C-144. The other “missing link”

Wow! Another discovery of ancient humanoid bones! Advancing on the missing link between primates and humans!

But what if that “missing link” is not the key to “know thyself” that we need? Perhaps what this missing link is talking about is just a piece in a progression of body (and body capacity) differences along one viewed line of biological evolution? Won’t there always be yet another of such a missing piece?

What if there is another missing link of far greater consequentiality for humanity? For the aims of humanism (App. VIII)?

There is.

If we take the question of “Course?”to be a more productive line of inquiry (than “Source?”) for our understanding of the human condition (C-139), then this other missing link becomes apparent. The missing link is needed functionality, NF.

NF is Realization’s beginning point (App. XIX; C-111), as in Edison’s point about invention. NF is also the Nature of Things’ consequence (III: behavioral necessity). NF links the general persisting conditions of the Nature of Things with the developmental conditions (Grasp and Involve; capabilities and composed technologies) of Realization’s expanding functionalities.

NF is the moving historical point that we have called the Frontier (C-118). It is not the “connection” between storied past and reported present – the stuff of histories. It is the nature of history. This is about G-change, not just p-changes (C-138). This is about NF as the “engine” of biological -- and beyond -- history (C-105), about humans becoming more consequential (e.g., composing solutions for unsolved problems [of behavior per se: I:Pbeh and of situation: Psit] to improve quality of life [0]).


NF also points us backwards, from its place as the consequence of the Nature of Things, toward an important resource of behavioral principle, to behavioral necessity’s Requisites and Imperatives (VI-XI). We are no longer limited to principles derived after the fact from the behaviors we have essayed (e.g., norms, statutes, actuarial results). Now we have access to these additional principles before the fact of attempting behaviors. (Not to mention a resource for diagnosing after the fact some of the reasons for dysfunctional efforts.)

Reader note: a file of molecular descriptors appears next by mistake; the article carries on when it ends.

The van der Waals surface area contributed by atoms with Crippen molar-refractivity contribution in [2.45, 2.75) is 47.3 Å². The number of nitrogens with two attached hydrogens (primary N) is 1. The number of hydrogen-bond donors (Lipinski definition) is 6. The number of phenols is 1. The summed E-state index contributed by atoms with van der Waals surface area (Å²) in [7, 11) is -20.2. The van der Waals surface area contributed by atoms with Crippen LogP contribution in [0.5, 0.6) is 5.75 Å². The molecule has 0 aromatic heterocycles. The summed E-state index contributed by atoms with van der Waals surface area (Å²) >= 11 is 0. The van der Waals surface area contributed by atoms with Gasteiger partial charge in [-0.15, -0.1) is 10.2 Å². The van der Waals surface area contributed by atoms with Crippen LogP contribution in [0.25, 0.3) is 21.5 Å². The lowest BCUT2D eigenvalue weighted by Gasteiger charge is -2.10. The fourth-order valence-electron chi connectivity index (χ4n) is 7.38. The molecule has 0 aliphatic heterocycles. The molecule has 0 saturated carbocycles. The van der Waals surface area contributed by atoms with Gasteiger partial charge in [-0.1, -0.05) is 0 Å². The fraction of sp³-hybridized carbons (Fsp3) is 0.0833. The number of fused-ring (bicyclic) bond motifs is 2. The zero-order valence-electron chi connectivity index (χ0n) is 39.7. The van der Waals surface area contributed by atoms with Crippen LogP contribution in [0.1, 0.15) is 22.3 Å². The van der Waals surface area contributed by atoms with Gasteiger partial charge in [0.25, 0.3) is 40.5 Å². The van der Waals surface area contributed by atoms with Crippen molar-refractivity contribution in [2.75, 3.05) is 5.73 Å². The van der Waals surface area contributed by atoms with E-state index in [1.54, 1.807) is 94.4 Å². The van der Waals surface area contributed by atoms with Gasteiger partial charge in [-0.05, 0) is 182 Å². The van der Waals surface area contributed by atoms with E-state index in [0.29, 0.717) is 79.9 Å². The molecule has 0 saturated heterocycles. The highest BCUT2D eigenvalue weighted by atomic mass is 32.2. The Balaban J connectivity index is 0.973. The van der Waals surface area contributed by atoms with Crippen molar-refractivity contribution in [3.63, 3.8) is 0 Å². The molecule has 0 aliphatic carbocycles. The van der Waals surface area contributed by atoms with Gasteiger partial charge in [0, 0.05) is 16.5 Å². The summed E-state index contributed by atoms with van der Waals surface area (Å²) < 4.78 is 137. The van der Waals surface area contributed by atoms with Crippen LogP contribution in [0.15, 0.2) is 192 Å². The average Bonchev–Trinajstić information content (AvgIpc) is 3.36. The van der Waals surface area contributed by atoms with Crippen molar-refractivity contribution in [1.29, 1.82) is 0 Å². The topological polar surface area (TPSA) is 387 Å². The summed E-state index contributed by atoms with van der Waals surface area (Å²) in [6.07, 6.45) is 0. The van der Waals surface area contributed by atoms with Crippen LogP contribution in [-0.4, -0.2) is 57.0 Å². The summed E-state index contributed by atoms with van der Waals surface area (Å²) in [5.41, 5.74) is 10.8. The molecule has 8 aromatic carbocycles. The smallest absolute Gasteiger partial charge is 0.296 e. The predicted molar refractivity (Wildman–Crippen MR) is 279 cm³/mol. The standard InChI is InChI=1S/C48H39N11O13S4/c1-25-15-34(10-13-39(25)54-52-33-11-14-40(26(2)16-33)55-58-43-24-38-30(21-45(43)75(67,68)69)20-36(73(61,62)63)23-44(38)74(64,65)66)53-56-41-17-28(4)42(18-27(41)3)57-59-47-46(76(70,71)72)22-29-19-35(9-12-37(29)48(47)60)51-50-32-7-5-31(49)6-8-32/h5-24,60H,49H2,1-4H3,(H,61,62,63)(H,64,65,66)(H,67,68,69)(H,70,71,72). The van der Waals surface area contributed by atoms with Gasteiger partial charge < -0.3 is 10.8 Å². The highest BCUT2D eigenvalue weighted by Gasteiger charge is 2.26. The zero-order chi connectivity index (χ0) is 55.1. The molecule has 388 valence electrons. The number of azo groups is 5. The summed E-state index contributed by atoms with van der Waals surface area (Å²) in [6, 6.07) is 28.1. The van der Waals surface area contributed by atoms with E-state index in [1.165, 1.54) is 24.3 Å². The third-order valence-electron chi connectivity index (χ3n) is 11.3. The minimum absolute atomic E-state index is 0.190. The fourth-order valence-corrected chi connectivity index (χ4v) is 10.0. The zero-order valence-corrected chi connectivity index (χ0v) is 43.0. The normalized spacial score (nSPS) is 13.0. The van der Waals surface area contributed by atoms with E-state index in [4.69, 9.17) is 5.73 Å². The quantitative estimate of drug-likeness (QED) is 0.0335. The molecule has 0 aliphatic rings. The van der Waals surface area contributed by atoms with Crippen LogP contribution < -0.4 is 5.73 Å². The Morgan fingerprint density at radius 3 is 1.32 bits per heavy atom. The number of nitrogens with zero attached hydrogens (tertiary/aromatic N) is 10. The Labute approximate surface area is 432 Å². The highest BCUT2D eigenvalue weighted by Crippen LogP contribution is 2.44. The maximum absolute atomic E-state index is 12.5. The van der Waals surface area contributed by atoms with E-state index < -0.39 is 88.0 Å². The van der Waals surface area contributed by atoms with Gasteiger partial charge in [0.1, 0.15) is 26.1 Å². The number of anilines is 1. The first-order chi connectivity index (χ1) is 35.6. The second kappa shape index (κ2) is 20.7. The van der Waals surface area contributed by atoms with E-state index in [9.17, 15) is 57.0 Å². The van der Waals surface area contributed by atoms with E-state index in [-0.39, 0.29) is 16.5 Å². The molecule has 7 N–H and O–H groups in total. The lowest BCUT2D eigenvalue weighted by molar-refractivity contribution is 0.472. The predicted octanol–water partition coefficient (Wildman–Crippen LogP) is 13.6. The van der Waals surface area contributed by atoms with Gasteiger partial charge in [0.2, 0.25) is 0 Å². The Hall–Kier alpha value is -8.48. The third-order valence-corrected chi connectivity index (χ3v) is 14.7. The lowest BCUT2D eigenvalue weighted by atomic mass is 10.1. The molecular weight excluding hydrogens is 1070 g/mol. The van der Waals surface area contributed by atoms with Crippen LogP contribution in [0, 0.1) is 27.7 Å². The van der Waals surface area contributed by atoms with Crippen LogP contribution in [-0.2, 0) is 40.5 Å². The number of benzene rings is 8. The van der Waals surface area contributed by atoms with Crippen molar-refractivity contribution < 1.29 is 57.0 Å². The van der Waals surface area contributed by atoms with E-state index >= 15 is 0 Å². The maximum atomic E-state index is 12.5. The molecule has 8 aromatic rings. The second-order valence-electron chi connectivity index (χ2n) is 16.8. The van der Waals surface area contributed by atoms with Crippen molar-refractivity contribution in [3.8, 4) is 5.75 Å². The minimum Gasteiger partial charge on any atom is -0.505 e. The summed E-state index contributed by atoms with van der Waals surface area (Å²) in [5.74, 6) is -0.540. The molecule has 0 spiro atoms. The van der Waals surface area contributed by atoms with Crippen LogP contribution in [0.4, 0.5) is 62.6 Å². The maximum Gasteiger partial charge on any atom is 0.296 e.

Consider, for example, matters of economic behavior introduced earlier (C-122). It is the before-the-fact principle of the Balance requisite (XI) that introduces and gives us control potential beyond the normative (e.g., ethical and compassionate behavior) and actuarial (e.g., “the invisible hand”) – i.e. those principles predicated on particular behaviors after the fact. The Nature of Things’ Balance requisite adds governing potential; it eschews policies and practices that violate the balance – and thus violate productive interdependence – of, say, valuation, V, and Realization, R. It also looks to the problem of unbalanced balancings … the unavoidable (managing) consequence of so many functionalities in consequence of so many needed functionalities (C-82,115).

(There has been with us a second “invisible hand” – that hand invisible because it has not been at work. This is the lacked guiding hand that a ratio of V/R >1 could have triggered … a ratio we now see in evidence, vividly if not so clearly, in such matters as short-term investments, financial services’ derivatives, consumerism’s anti-tax sentiments and politics’ big-money electoral campaigning.

Regulation after the fact of dysfunctional mischief is not up to the challenge of the Control imperative’s “control need = control capability” [VI]. As noted in Topic XI, App. XVII and again in C-120, this matter extends far beyond concerns about economic behavior. But given what we have seen of decision making/problem solving >1 [C-98: That other climate change] and the lack of fit between needed work and available jobs [C-141], some priority might be assigned to seeking a more principled approach to economic behavior.)

The point TO back to the Balance requisite from NF then goes on to point TO the stunting effect of imbalance on interdependencies (C-71). Interdependencies are an essential part of behavioral architecture (C-90) … initially via those of body and step, minding and moving, Grasping and Involving … then onto the hugely productive cognitive and communication interdependency (App. III) -- still only partially developed via language technologies, and still inadequate for our needs (C-141).

Needed functionality, it should be noted, is precisely the gap between control need and control capability discussed in the Control imperative (VI). “Control Central,” we might say. (But this is no mere rhetorical concept [C-124]. It is a theoretical construct, anchored by the Nature of Things and by Realization [C-81].) See C-148.

Needed functionality is criterial. It is what is called for (C-110). It is fundamental to an R-sense of what it is to be an R-entity (C-128,147) – i.e., the entity that all of us, individually and/or collectively (e.g., union: C-112), need to be.

(c) 2016 R. F. Carter